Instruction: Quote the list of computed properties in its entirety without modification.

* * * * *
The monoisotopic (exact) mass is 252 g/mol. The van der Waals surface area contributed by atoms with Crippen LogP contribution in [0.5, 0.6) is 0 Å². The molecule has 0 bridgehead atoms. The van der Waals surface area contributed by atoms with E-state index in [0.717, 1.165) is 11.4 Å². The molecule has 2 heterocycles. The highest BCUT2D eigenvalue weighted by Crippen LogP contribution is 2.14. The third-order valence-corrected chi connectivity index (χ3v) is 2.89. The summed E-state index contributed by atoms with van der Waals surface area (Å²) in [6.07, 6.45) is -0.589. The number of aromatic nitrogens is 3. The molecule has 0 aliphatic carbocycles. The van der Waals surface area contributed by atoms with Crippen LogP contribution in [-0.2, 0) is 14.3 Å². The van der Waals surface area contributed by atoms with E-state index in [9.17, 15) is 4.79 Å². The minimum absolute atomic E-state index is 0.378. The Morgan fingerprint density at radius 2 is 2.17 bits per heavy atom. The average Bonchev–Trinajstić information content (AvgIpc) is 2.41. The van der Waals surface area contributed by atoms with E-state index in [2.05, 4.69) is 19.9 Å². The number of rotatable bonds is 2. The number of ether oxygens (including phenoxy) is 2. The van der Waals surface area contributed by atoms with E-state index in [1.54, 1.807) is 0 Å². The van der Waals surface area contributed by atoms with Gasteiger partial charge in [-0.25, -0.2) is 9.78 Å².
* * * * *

The monoisotopic (exact) mass is 252 g/mol. The van der Waals surface area contributed by atoms with Crippen LogP contribution in [0.5, 0.6) is 0 Å². The molecule has 0 bridgehead atoms. The van der Waals surface area contributed by atoms with E-state index in [0.717, 1.165) is 11.4 Å². The molecule has 2 heterocycles. The highest BCUT2D eigenvalue weighted by Crippen LogP contribution is 2.14. The third-order valence-corrected chi connectivity index (χ3v) is 2.89. The summed E-state index contributed by atoms with van der Waals surface area (Å²) in [6.07, 6.45) is -0.589. The number of aromatic nitrogens is 3. The molecule has 0 aliphatic carbocycles. The van der Waals surface area contributed by atoms with Crippen LogP contribution in [-0.2, 0) is 14.3 Å². The van der Waals surface area contributed by atoms with E-state index in [9.17, 15) is 4.79 Å². The minimum absolute atomic E-state index is 0.378. The Morgan fingerprint density at radius 2 is 2.17 bits per heavy atom. The average Bonchev–Trinajstić information content (AvgIpc) is 2.41. The van der Waals surface area contributed by atoms with E-state index in [2.05, 4.69) is 19.9 Å². The number of rotatable bonds is 2. The number of ether oxygens (including phenoxy) is 2. The van der Waals surface area contributed by atoms with E-state index in [1.54, 1.807) is 0 Å². The van der Waals surface area contributed by atoms with Gasteiger partial charge in [-0.25, -0.2) is 9.78 Å².